But we’d be foolish to leave this un-doubted. As Hall said way back in 1987 – ‘They think we are dinosaurs. They think we belong to another era’ (1988: 172) – and maybe that’s right, but only within a common-sense of solidarity as unnatural. But ideology is not a unitary object. Hegemony (especially of this Thatcherite kind) is a tangential, insecure collection of interests, prone to crisis and reassertion. At every possible moment space exists to put forward new futures and possibilities of social action (with emphasis on the social). Holloway’s (2010) image of the ‘cracks’ in capitalism we must expand is a useful metaphor. So what if the old left’s ‘socialist man’ (Hall, 1988: 170), is dead? “He” is at the very least not fit to apply in our lifetimes. We need new ways to express solidarity as core reflection of humanity, against vulnerability and for individual realisation within such a project, that doesn’t fall to cliché and easy discrediting.

One thing that can unite us all is precarity: from increased deadlines to tuition fee and rent increases to the collapse of guaranteed work and security thereof after we get through this mire –this shouldn’t be ducked. Our academic staff exists within this continuum of discomfort, behind that thin veil that tells us students are “consumers”, supposedly owed something from them in particular. No. We are in this mess because of managements and government agencies, forming a powerful bloc of calculated ambivalence, not our teaching faculty who have seen pay and insurance dissipate in front of their eyes as they try to keep education an empowering cause. It’s the calculated ambivalent practitioners that sit, loving every needless anti-strike motion at ASM that gets proposed; every moment someone would rather write a complaint letter to their sessional tutor than pass them a coffee on the picket line; every time someone says, “I support the idea of the strike, but…”. Individualism and the death of solidarity is a farce; a pyrrhic victory for marketized interests that has led only to an expansion of a unifying precarity for us all. Let’s not forget that we can still resist this at every turn. As WAC state, for pensions today, against precarity tomorrow.

To be open about this de facto unity in an engaging and natural way is crucial. This is an opportunity to carve a new, accessible and common-sense vision of the strike and social commonality for the supposedly untouchable middle-class generation of the hour. From the campus to the office and beyond, let’s engage with each other once more as one, and ‘humankind to recognize itself again’ (Berardi, 2015: 7). Let us not shy away from our a priori vulnerability as the first true generation of neoliberals. This is truly the defining feature of the present and future for the vast majority of us. Those who seek to help us get through this, our hard-working over-stretched staff, need us to see this through, and if we get the message right more will be able to lend a hand. Solidarity wasn’t just for “ye olde socialist man”, it’s for us all.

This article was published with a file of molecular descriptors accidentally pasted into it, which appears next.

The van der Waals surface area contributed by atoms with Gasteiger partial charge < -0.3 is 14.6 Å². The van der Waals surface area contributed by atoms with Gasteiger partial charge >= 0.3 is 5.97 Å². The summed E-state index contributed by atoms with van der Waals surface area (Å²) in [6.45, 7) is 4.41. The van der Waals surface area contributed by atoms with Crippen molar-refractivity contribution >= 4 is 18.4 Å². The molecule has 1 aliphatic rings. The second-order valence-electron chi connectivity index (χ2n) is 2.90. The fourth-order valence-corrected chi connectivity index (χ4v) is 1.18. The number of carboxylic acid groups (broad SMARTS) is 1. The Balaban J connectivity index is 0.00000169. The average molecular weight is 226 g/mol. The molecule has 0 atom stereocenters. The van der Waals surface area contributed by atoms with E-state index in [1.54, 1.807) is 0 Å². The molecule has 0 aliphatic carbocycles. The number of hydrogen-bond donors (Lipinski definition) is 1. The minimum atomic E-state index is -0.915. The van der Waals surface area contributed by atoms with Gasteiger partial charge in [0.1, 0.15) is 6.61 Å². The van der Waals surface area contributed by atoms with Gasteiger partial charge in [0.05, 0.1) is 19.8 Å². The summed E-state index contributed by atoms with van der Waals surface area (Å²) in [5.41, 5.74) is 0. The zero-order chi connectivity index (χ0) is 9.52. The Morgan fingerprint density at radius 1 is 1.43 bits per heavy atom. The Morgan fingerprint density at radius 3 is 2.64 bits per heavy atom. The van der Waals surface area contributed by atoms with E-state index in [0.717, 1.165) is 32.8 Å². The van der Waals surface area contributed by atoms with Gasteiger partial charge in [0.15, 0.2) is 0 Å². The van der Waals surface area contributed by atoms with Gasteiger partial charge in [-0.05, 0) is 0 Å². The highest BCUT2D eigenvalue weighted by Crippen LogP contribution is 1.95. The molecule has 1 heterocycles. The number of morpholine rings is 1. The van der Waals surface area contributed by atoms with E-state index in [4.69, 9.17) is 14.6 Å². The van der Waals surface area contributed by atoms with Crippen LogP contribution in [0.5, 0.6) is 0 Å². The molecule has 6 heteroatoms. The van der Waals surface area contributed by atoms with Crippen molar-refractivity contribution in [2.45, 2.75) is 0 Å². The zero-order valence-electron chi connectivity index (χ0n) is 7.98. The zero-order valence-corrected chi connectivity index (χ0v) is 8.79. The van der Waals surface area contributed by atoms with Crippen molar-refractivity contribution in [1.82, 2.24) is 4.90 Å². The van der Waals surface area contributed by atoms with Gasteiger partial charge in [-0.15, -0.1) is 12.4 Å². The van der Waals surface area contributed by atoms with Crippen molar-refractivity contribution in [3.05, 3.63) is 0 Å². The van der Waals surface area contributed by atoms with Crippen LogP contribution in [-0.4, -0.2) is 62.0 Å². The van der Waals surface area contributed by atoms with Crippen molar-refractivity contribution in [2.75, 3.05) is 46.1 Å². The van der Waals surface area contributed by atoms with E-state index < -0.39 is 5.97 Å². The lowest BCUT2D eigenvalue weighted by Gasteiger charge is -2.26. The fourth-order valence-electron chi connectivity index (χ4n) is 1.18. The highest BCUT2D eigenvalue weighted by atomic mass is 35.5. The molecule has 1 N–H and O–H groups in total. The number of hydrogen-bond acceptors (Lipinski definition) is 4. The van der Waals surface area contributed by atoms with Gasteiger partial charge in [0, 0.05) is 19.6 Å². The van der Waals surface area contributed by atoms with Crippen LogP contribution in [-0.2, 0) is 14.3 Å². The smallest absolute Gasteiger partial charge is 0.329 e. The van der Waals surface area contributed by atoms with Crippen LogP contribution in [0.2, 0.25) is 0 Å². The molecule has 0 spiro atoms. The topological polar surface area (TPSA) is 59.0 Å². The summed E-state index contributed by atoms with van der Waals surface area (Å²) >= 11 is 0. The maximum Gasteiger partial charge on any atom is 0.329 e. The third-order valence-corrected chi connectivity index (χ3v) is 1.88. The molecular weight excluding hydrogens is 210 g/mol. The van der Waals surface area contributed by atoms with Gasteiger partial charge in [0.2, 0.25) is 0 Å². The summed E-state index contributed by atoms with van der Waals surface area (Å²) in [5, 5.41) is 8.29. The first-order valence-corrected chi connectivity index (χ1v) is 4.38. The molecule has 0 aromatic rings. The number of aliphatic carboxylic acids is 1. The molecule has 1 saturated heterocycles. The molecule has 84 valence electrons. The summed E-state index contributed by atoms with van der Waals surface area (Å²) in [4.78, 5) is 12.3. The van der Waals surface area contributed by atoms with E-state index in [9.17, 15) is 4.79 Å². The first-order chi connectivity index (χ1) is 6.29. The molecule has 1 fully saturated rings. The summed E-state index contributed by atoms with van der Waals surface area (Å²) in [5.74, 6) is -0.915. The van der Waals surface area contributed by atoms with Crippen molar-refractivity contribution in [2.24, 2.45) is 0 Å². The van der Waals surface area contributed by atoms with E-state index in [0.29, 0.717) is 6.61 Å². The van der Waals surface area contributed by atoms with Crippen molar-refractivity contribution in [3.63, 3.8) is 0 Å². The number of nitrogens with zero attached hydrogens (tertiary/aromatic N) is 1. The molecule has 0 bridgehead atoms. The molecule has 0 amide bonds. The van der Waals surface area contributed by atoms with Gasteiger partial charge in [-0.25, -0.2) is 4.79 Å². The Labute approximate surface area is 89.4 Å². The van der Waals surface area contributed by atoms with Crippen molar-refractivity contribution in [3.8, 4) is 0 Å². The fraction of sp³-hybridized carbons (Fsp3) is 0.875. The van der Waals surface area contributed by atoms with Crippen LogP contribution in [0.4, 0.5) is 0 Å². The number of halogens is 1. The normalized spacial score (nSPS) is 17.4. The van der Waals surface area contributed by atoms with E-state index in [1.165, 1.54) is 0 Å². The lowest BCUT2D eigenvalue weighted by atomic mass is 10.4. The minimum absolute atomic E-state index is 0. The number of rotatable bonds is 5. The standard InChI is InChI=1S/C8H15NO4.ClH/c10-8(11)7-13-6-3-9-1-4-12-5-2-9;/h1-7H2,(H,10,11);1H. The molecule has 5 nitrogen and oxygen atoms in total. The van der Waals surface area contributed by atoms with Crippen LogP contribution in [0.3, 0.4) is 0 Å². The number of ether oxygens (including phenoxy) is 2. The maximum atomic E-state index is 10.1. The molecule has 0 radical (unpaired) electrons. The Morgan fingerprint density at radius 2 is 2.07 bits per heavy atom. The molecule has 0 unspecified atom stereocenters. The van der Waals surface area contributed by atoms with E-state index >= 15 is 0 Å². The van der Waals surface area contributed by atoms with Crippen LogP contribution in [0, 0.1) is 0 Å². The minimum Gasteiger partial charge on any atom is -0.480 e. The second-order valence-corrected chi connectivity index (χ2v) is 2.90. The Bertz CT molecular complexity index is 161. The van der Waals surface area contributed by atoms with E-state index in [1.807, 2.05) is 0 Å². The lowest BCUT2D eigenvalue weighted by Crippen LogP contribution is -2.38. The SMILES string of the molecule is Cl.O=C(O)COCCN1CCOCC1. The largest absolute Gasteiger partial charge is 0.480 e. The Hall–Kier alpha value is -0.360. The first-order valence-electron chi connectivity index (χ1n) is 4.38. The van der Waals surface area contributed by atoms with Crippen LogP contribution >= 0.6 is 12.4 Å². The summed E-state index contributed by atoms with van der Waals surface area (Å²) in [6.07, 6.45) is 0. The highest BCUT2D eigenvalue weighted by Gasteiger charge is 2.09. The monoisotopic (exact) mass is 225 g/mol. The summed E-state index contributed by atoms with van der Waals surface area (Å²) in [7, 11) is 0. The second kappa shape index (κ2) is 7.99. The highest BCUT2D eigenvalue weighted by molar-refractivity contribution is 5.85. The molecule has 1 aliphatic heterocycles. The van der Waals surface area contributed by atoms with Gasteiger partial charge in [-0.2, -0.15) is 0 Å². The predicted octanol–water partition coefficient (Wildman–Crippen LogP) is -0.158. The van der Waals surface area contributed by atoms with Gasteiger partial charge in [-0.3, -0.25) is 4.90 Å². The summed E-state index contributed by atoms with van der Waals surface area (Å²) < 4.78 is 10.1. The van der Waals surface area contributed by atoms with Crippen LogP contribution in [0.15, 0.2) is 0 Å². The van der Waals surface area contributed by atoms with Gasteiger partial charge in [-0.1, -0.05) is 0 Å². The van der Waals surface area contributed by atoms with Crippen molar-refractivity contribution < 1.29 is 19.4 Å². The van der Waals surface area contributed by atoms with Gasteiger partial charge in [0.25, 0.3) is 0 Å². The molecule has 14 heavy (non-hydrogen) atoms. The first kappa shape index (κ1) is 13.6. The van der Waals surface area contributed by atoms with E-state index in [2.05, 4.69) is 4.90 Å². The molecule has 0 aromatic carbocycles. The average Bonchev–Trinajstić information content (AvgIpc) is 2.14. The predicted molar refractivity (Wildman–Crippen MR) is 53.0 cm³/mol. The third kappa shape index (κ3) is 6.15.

As Jimmy Reid, famed Glaswegian Trade Unionist, stated on his appointment as Rector of Glasgow University by students in solidarity with the 1971 Shipbuilders Work-In in response to the anti-direct action individualism peddled then –

‘Reject the values and false morality that underlie these attitudes. A rat race is for rats. We’re not rats. We’re human beings. Reject the insidious pressures in society that would blunt your critical faculties to all that is happening around you that would caution silence in the face of injustice lest you jeopardise your chances of promotion and self-advancement.’

Let’s renew that project now.


Citations –

Berardi, F. (2015) Heroes, London: Verso Books

Fisher, M. (2009) Capitalist Realism, London: Zero Books

Hall, S. (1988) The Hard Road to Renewal, London: Verso Books

Holloway, J. (2010) Crack Capitalism, London: Pluto Press

Reid, J. (1972) Alienation: Rectorial Address delivered in the University of Glasgow on Friday 28th April, 1972. Available Online: https://www.gla.ac.uk/media/media_167194_en.pdf